(2 Pet 3:7) By the same word the present heavens and earth are reserved for fire, being kept for the day of judgment and destruction of ungodly men.
Once again, Peter says it plainly. This destruction is by fire — the same fire that destroys the present heavens and earth. He specifically joins the burning of the present heavens and earth with the destruction of the ungodly. This language is, of course, familiar to readers of the Gospels —
(Mat 13:40-42) “As the weeds are pulled up and burned in the fire, so it will be at the end of the age. 41 The Son of Man will send out his angels, and they will weed out of his kingdom everything that causes sin and all who do evil. 42 They will throw them into the fiery furnace, where there will be weeping and gnashing of teeth.”
Notice that Jesus says this happens “at the end of the age,” that is, when the old heavens and earth are burned with fire. And while Jesus says evil doers will weep and gnash teeth, he doesn’t say they’ll do so forever.
We sometimes think of this fire as fire that lasts forever, meaning that the burning up of the lost lasts forever, based on such verses as —
(Mat 3:12) “His winnowing fork is in his hand, and he will clear his threshing floor, gathering his wheat into the barn and burning up the chaff with unquenchable fire.”
“Unquenchable” doesn’t mean that the chaff burns forever. It means that the fire can’t be put out — God’s decree is irrevocable. As we considered earlier, “unquenchable” refers back to Jer 7:20 and 17:27, which speak of the fall of Jerusalem at the hands of the Babylonian king Nebuchadnezzar. God’s verdict against Jerusalem could not be changed, once made. It would be destroyed. But the destruction itself lasted months, not forever.
(Mat 18:8 ) If your hand or your foot causes you to sin cut it off and throw it away. It is better for you to enter life maimed or crippled than to have two hands or two feet and be thrown into eternal fire.
Here, Jesus speaks of the fire being eternal (aionios), but not of torment being eternal. Of course, “eternal” can very easily mean “fire of the next age,” so that Jesus is making the point that this death, this second death, will occur in the next age, with the damned being judged and destroyed after their first death.
Now, we need to pause to consider Jesus’ references to the fire prepared for the devil —
(Mat 25:41) “Then he will say to those on his left, ‘Depart from me, you who are cursed, into the eternal fire prepared for the devil and his angels.”
Compare Rev 19:20 with 20:10 —
(Rev 19:20) But the beast was captured, and with him the false prophet who had performed the miraculous signs on his behalf. With these signs he had deluded those who had received the mark of the beast and worshiped his image. The two of them were thrown alive into the fiery lake of burning sulfur.
(Rev 20:10) And the devil, who deceived them, was thrown into the lake of burning sulfur, where the beast and the false prophet had been thrown. They will be tormented day and night for ever and ever.
Verse 20:10 occurs 1,000 years (whatever that symbolizes) after 19:20 and further indicates that the torment of the devil, the beast, and the false prophet will be in torment forever. “For ever and ever” which is literally “ages of ages,” the same phrase used of God (1:18, 4:9-10, 10:6, 15:7) and of God’s reign (1 Pet 4:11, Rev 1:6, 5:13-14, 7:12, 11:15).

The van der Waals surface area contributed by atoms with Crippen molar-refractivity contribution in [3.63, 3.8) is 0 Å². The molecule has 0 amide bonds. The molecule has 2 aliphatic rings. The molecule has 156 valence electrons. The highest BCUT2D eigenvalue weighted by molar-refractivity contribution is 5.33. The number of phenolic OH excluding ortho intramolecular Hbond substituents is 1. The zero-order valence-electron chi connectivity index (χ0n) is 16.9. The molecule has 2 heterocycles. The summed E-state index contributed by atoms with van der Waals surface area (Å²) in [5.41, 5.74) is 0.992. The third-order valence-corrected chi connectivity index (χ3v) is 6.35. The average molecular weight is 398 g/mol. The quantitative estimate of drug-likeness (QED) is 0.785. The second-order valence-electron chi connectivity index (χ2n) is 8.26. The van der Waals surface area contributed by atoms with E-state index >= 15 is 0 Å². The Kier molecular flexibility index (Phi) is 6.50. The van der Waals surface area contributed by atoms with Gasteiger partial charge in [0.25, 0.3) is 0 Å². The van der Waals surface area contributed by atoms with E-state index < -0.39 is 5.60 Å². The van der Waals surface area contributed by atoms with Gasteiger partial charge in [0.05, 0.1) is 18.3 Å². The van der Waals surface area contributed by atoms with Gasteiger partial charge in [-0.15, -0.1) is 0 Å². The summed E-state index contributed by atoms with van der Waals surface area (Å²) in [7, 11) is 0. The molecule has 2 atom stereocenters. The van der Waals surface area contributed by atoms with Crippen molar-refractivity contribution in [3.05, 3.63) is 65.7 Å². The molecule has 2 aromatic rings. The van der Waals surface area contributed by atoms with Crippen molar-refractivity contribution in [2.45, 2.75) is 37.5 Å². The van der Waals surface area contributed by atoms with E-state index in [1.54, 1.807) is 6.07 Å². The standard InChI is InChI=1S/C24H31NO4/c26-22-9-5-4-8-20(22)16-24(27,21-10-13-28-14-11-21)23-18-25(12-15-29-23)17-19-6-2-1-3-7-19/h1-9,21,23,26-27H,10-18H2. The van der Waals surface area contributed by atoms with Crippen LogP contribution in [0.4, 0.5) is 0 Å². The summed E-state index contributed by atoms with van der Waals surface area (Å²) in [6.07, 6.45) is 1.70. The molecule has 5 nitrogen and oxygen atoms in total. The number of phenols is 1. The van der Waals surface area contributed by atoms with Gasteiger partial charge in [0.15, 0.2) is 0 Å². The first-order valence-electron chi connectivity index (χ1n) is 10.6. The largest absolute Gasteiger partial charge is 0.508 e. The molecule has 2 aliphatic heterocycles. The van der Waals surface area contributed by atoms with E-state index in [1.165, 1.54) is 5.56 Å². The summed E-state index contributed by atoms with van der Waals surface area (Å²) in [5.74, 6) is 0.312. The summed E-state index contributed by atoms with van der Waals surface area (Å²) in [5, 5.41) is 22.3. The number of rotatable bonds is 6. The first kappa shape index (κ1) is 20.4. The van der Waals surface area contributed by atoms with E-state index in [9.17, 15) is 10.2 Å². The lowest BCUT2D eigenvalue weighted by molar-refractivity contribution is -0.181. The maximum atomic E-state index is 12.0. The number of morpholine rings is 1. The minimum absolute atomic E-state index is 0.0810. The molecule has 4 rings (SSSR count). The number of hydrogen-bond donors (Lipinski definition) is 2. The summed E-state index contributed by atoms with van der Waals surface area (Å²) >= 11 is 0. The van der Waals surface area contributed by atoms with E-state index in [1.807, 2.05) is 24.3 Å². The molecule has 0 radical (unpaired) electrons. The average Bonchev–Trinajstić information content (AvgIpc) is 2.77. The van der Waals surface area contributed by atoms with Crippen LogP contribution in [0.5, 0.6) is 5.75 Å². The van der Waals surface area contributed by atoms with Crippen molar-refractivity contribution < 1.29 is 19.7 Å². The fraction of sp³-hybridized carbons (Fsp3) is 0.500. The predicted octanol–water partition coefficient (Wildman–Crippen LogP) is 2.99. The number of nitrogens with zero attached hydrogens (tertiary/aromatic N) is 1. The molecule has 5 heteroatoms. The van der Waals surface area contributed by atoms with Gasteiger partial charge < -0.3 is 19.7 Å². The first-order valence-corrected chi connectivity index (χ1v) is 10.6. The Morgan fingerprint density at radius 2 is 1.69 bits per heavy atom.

Some (such as the Scofield Bible notes) argue that this proves that the damned will suffer unending torment. But this is hardly the case. The passages speak solely of the devil, the beast (the Roman Empire or, as Mounce argues in the New International Commentary on Revelation, any secular authority that allows itself to be deified), and the false prophet.
The false prophet, also called the beast which comes out of the earth in chapter 13, is a reference to the religious authorities in Rome, specifically the priests of the imperial cult and the provincial councils charged with enforcing emperor worship. Of course, the symbolism further applies to any religion that encourages worship of secular powers (which should be a warning to the modern church!)
Therefore, although we can interpret Revelation to say that the devil and his minions will suffer never-ending torment, that hardly proves that damned humans will do so. In fact, the Revelation argues very much to the contrary. You see, in Rev. 20:21, we find that although the beast and false prophet are thrown into the lake of fire, those who followed them — humans — were “killed with the sword that came out of the mouth of the rider on the horse, and all the birds gorged themselves on their flesh.” This obviously suggests a different fate: death.
Later on, in Rev 20, those who follow Satan are defeated by fire from heaven that devours them (20:9). Again, they die.
Finally, John pictures Judgment Day in 20:12-15 —
(Rev 20:14-15) Then death and Hades were thrown into the lake of fire. The lake of fire is the second death. 15 If anyone’s name was not found written in the book of life, he was thrown into the lake of fire.
And so, after repeated pictures of those outside of Jesus being killed, we are told they will suffer a “second death.”
(Rev 2:10-11) Do not be afraid of what you are about to suffer. I tell you, the devil will put some of you in prison to test you, and you will suffer persecution for ten days. Be faithful, even to the point of death, and I will give you the crown of life. 11 He who has an ear, let him hear what the Spirit says to the churches. He who overcomes will not be hurt at all by the second death.
The second death is contrasted here with a “crown of life.” The choice is death or life, not a blissful life or an agonizing life. There are two “deaths” (thanatos, in the Greek) — one in this age, which may well come from martyrdom, and a second death in the next age, reserved for the unfaithful.